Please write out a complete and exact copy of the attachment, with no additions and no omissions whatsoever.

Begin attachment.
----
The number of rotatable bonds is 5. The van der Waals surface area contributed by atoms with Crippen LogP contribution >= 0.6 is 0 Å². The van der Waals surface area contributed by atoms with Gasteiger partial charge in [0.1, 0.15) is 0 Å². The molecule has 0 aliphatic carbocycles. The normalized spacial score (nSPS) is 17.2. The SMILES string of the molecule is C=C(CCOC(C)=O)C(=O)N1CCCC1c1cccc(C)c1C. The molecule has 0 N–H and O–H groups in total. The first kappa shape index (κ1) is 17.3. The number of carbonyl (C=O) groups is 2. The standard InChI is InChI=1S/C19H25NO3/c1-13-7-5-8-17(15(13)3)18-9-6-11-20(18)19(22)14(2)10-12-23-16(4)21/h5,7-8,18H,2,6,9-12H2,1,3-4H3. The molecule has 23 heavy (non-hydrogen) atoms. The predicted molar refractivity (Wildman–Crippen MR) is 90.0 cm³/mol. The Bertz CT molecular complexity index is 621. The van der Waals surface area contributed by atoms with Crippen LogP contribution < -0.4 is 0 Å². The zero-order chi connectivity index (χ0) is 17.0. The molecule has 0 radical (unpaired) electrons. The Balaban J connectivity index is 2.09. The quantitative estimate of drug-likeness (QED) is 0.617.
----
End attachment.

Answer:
The number of rotatable bonds is 5. The van der Waals surface area contributed by atoms with Crippen LogP contribution >= 0.6 is 0 Å². The van der Waals surface area contributed by atoms with Gasteiger partial charge in [0.1, 0.15) is 0 Å². The molecule has 0 aliphatic carbocycles. The normalized spacial score (nSPS) is 17.2. The SMILES string of the molecule is C=C(CCOC(C)=O)C(=O)N1CCCC1c1cccc(C)c1C. The molecule has 0 N–H and O–H groups in total. The first kappa shape index (κ1) is 17.3. The number of carbonyl (C=O) groups is 2. The standard InChI is InChI=1S/C19H25NO3/c1-13-7-5-8-17(15(13)3)18-9-6-11-20(18)19(22)14(2)10-12-23-16(4)21/h5,7-8,18H,2,6,9-12H2,1,3-4H3. The molecule has 23 heavy (non-hydrogen) atoms. The predicted molar refractivity (Wildman–Crippen MR) is 90.0 cm³/mol. The Bertz CT molecular complexity index is 621. The van der Waals surface area contributed by atoms with Crippen LogP contribution < -0.4 is 0 Å². The zero-order chi connectivity index (χ0) is 17.0. The molecule has 0 radical (unpaired) electrons. The Balaban J connectivity index is 2.09. The quantitative estimate of drug-likeness (QED) is 0.617.